Predictably, House Democrats are very upset, and not just because of the prospect of U.S.-made suppressors flooding the world market and the risk to U.S. troops. Citing the Times article, Stephen Lynch (D-MA), Chairman of the House Subcommittee on National Security, sent a letter to the Office of Management and Budget requesting documents related to the State Department’s decision to overturn its restrictive policy. “The overseas sale of U.S. defense articles, especially when those weapons could endanger the safety and security of our men and women in uniform, cannot and should not be influenced by personal financial or political interests.” The letter is available at oversight.house.gov.
Of course neither the letter request nor the House Committee on Oversight and Reform’s web announcement acknowledge the legality, popularity and widespread availability of firearm suppressors throughout the world. This accessory has been and remains a very popular item in the commercial market, not just in the U.S. but everywhere. So regardless of whether U.S. industry gets to participate in the world market, suppressors will continue to be bought and sold. How can the U.S. government continue to justify treating suppressors as SME?
The July 13 Times article quotes a State Department spokeswoman as saying “U.S. companies should have the same opportunity to compete in the international marketplace as other manufacturers around the world.” This spokeswoman also explained that suppressors are more readily available in foreign countries now than when the ban was originally imposed. Nevertheless, the State Department has not changed its designation of firearm suppressors as SME.
There is a perception that the Trump Administration has lifted a ban on suppressor exports because a blanket policy of denial is no longer in place. The perception is clearly dominating both sides of the debate. But talk is cheap, and words are easy. The fundamental issue of whether the new State Department policy amounts to the change for which industry so long has been pining is not settled. It seems that as long as suppressors are classified as SME, there really won’t be any change at all. We’ll see.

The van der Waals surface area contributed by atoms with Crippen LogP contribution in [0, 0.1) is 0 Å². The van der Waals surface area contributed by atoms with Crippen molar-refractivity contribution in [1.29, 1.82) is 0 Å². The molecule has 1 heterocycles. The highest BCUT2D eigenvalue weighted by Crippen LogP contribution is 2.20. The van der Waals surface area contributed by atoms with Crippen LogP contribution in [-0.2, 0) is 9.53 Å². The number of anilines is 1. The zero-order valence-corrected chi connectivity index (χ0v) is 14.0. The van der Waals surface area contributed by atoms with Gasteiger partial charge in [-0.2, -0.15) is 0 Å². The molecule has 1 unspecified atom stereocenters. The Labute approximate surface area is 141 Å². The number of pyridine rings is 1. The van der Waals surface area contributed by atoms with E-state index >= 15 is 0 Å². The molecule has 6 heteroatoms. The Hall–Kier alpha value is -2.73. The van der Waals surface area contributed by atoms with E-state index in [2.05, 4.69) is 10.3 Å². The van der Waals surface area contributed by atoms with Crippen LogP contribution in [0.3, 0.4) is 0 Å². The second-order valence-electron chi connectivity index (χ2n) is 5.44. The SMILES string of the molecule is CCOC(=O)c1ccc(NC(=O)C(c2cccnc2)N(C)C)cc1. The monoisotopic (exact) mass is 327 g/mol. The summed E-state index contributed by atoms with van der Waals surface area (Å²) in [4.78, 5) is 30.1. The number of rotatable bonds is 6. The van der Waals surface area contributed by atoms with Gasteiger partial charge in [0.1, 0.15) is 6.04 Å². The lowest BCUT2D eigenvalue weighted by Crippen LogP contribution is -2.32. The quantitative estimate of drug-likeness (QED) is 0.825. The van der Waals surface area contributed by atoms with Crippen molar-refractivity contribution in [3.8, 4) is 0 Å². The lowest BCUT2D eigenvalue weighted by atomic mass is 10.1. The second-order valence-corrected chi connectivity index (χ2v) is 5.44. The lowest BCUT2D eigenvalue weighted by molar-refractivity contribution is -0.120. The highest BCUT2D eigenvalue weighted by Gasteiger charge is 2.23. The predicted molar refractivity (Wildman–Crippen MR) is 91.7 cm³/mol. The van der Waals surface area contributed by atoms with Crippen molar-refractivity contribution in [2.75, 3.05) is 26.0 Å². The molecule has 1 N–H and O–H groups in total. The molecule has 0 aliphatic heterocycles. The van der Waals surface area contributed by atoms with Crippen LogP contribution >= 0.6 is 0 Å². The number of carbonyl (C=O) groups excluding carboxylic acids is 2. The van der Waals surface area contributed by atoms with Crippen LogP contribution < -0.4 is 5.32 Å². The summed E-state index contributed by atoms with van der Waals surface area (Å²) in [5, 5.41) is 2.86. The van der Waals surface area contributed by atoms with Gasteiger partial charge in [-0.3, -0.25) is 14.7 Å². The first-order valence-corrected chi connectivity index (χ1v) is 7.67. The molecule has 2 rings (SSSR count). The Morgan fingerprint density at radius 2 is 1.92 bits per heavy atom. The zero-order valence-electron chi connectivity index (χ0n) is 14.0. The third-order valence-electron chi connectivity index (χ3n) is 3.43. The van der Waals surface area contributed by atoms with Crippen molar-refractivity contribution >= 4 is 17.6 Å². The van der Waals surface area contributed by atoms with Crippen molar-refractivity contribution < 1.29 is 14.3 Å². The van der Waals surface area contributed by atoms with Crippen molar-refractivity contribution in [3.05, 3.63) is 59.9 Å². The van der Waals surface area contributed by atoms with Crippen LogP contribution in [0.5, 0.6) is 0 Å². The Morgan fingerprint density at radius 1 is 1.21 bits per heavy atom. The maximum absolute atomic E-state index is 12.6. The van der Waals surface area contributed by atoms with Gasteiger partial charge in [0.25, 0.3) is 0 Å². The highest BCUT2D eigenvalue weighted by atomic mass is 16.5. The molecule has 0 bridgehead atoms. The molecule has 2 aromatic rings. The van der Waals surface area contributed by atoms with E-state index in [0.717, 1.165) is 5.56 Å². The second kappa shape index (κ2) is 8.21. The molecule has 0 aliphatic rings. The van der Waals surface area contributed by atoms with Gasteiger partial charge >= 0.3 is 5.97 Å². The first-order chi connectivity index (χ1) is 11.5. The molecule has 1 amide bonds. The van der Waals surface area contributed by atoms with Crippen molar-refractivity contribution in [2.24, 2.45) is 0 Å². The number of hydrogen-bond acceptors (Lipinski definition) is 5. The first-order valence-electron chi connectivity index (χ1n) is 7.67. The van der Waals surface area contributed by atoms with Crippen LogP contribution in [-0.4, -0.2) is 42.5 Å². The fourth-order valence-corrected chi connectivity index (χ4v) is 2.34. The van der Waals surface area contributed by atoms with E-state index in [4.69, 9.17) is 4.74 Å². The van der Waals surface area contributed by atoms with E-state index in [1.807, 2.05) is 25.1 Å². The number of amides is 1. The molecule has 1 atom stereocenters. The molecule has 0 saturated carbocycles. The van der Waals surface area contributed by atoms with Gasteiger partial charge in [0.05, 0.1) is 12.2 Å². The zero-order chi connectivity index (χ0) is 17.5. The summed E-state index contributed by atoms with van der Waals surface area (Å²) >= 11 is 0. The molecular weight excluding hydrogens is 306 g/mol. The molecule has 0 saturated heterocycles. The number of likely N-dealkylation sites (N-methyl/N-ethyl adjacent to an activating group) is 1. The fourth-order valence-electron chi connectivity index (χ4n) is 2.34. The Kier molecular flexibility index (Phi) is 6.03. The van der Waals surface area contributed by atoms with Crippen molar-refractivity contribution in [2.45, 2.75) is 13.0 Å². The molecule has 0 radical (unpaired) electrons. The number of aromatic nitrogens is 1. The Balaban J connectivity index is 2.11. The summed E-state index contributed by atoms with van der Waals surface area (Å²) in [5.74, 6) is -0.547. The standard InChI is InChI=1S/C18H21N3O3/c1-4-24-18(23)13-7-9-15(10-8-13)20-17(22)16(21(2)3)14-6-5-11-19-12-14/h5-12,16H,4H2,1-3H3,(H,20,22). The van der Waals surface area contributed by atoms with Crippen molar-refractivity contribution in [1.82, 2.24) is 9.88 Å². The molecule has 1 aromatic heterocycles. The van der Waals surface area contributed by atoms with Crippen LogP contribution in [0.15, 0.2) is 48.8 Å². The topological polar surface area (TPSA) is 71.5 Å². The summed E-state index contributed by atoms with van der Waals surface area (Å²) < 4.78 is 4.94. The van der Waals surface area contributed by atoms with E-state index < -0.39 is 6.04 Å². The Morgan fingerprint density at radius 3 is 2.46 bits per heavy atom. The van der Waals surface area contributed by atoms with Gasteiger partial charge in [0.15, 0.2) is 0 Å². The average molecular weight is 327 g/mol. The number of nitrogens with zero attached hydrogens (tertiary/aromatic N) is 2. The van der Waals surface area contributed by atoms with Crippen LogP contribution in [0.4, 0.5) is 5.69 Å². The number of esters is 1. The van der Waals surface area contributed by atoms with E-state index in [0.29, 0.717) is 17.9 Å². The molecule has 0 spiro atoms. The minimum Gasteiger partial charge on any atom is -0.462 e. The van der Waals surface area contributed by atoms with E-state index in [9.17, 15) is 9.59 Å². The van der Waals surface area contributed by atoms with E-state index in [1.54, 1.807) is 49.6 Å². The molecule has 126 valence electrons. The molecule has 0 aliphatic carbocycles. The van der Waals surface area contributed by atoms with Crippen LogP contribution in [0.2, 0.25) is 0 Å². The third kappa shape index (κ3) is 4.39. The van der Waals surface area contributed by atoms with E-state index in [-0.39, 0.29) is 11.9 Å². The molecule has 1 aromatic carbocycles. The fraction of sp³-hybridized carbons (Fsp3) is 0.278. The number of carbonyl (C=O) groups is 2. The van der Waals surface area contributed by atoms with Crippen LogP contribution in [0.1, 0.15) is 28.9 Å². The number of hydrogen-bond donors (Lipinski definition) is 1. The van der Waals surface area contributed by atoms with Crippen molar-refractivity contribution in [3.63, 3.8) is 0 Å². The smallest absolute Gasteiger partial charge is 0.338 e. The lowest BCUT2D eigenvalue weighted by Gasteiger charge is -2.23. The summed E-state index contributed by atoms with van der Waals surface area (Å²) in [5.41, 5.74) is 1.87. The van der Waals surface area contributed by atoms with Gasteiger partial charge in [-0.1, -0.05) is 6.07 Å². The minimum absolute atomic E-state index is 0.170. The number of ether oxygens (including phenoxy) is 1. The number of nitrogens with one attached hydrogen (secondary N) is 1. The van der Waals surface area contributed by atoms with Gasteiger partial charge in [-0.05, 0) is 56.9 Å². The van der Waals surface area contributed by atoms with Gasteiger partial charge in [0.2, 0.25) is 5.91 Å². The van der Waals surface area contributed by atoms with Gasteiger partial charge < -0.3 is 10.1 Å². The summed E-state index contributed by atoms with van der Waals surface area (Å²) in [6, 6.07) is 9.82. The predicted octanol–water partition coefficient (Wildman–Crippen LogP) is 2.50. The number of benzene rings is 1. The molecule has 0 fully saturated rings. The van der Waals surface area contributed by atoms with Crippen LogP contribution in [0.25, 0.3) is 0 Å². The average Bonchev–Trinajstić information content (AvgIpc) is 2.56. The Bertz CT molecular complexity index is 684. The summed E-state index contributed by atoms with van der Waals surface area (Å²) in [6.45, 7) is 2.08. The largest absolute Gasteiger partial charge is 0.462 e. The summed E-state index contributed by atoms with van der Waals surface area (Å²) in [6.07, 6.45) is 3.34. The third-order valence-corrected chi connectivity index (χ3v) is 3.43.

***The information contained in this article is for general informational and educational purposes only and is not intended to be construed or used as legal advice or as legal opinion. You should not rely or act on any information contained in this article without first seeking the advice of an attorney. Receipt of this article does not establish an attorney-client relationship.
About the Author
Johanna Reeves is the founding partner of the law firm Reeves & Dola, LLP in Washington, DC (reevesdola.com). For more than 17 years she has dedicated her practice to advising and representing U.S. companies on compliance matters arising under the federal firearms laws and U.S. export controls. On March 26, 2019, Johanna testified before the House Subcommittee on Oversight and Investigations on the proposed rules to transition most firearms and ammunition from the export controls of the State Department and over to the jurisdiction of the Commerce Department (foreignaffairs.house.gov/2019/3/proposed-small-arms-transfers-big-implications-for-u-s-foreign-policy). Johanna can be reached at email@example.com or 202-715-9941.
|This article first appeared in Small Arms Review V24N10 (December 2020)|